After that, for a long while, he caught some animals like lizards, caterpillars, ants or spiders and put them on my neck to scare the hell out of me. Every time, I would scream and scream and shout out, I hate you! Go to hell! And my mother told him not to do it again but she knew he would not listen anyway. My father seemed as though he even hated to hear my voice, telling me, Go out if you like screaming! My brother chuckled. I ran away to the river and hid under a big stone, listening to the sound of water…

With the sound of water, I found myself getting calmer and calmer. So every time, when I felt upset, I came to the riverside, picked up some small stones and threw them into the river, one by one. Amazingly, I was amused by the great splash and the small whirlpool formed by the water. When I threw the first one, I just smiled faintly. The next, I threw firmly at a certain point where there was a face similar to my brother’s. And the next, hit it to the shadow of my father’s unclear face, as I was always afraid to look into his eyes. Then, faster and faster, I threw more and more till my hands lost their strength. And then I cried out, buried my face into the cold water.

Afterwards, my mind set in peace as the sun cast the stones in different shapes of golden pouches. Another night was coming. I felt cold. If only I could hide forever like an earthworm.

Thus my mother was calling me back for dinner. She knew I could hear so she would only call me for no more than twice. I was reluctant because more old memories appeared before my eyes as reflections in the water.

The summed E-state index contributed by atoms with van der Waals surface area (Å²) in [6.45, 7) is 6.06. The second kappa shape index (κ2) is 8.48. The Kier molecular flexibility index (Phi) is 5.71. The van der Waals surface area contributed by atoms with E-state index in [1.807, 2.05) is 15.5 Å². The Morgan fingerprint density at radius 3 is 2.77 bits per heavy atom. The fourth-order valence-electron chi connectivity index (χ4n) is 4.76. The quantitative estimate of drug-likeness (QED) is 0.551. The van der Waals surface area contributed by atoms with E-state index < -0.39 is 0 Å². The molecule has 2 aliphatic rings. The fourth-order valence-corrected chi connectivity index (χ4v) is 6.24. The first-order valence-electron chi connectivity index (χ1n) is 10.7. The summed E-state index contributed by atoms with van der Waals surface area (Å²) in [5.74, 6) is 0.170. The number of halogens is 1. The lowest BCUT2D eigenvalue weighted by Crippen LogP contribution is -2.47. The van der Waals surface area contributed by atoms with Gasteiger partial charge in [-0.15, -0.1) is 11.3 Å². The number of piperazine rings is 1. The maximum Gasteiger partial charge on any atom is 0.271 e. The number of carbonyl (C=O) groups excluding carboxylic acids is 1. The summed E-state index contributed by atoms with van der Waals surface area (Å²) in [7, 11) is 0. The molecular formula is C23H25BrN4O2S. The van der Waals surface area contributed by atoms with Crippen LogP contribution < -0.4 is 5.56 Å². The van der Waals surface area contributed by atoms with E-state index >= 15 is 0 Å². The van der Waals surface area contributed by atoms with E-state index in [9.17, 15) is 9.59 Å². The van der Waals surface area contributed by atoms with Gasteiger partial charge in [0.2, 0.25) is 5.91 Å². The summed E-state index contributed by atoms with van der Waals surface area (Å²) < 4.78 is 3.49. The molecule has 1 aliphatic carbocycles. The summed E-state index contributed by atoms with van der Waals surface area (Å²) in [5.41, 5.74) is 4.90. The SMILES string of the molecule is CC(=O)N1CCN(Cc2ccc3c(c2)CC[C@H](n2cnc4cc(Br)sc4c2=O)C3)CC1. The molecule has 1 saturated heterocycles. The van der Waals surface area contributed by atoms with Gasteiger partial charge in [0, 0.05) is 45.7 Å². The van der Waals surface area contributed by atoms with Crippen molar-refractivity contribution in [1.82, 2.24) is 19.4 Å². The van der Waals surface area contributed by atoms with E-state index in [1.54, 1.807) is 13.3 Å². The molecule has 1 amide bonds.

* * * * *

To be continued…


PS:

If anyone who simply likes reading the words, the language, the story, or wants to know more about the character, the mysteries and my world, please feel free to like or comment. Any kind of remark will be highly appreciated.

If any agent or publisher, or anyone who has any connection with any agent or any publisher, would be interested in this Fucking Book, please contact this email:

FB.Heather@Outlook.com

Thank you so much!

Drawing#50: Punk Girl

Punk Girl

Punk Girl

“PUNK IS NOT JUST THE SOUND, THE MUSIC.

PUNK IS A LIFESTYLE.”


– – Billie Joe Armstrong


From now on, I’ll post my drawings weekly, or maybe twice a week. To share the below auto-biographic stories, I’ll keep being creative, transforming my thoughts into words and images.

I started school when I was ten. In primary school, there was no lessons other than Maths and Chinese. The rest were merely reading on your own and doing homework. So basically, I had to skip the rest of the classes to do housework or farmwork. And the teacher used charcoal to write on the wooden board. Not to mention that I never owned any proper paper. One evening after dinner, I invited my best playmate to visit my room. We sat up on the bed face to face, looking into each other. Then we came up with an idea to draw each other’s face. So we used the back page of my Chinese and Math books, which were blank and white. In the end, we looked again and again at the drawings, laughing with pride. Too bad, soon the pictures faded away naturally. Now the drawn face has become vague, but the memory of my very first drawing with a pencil is still vivid. Continue reading